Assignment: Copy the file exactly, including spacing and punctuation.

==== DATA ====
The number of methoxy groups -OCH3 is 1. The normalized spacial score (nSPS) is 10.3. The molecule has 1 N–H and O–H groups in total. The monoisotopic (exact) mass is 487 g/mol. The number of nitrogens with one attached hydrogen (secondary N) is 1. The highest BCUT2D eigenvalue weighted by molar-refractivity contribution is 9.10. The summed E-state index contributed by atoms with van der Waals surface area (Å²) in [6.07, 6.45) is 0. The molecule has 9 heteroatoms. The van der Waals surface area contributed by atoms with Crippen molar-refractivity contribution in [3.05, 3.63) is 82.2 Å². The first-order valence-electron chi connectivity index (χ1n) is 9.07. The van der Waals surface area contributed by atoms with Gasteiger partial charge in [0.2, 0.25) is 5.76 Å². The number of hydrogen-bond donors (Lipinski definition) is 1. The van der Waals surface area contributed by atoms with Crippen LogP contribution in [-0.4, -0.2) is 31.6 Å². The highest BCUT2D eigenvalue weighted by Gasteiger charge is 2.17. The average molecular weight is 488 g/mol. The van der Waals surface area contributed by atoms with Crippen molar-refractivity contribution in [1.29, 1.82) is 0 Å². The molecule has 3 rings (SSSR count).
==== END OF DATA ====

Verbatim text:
The number of methoxy groups -OCH3 is 1. The normalized spacial score (nSPS) is 10.3. The molecule has 1 N–H and O–H groups in total. The monoisotopic (exact) mass is 487 g/mol. The number of nitrogens with one attached hydrogen (secondary N) is 1. The highest BCUT2D eigenvalue weighted by molar-refractivity contribution is 9.10. The summed E-state index contributed by atoms with van der Waals surface area (Å²) in [6.07, 6.45) is 0. The molecule has 9 heteroatoms. The van der Waals surface area contributed by atoms with Crippen molar-refractivity contribution in [3.05, 3.63) is 82.2 Å². The first-order valence-electron chi connectivity index (χ1n) is 9.07. The van der Waals surface area contributed by atoms with Gasteiger partial charge in [0.2, 0.25) is 5.76 Å². The number of hydrogen-bond donors (Lipinski definition) is 1. The van der Waals surface area contributed by atoms with Crippen LogP contribution in [-0.4, -0.2) is 31.6 Å². The highest BCUT2D eigenvalue weighted by Gasteiger charge is 2.17. The average molecular weight is 488 g/mol. The van der Waals surface area contributed by atoms with Crippen molar-refractivity contribution in [1.29, 1.82) is 0 Å². The molecule has 3 rings (SSSR count).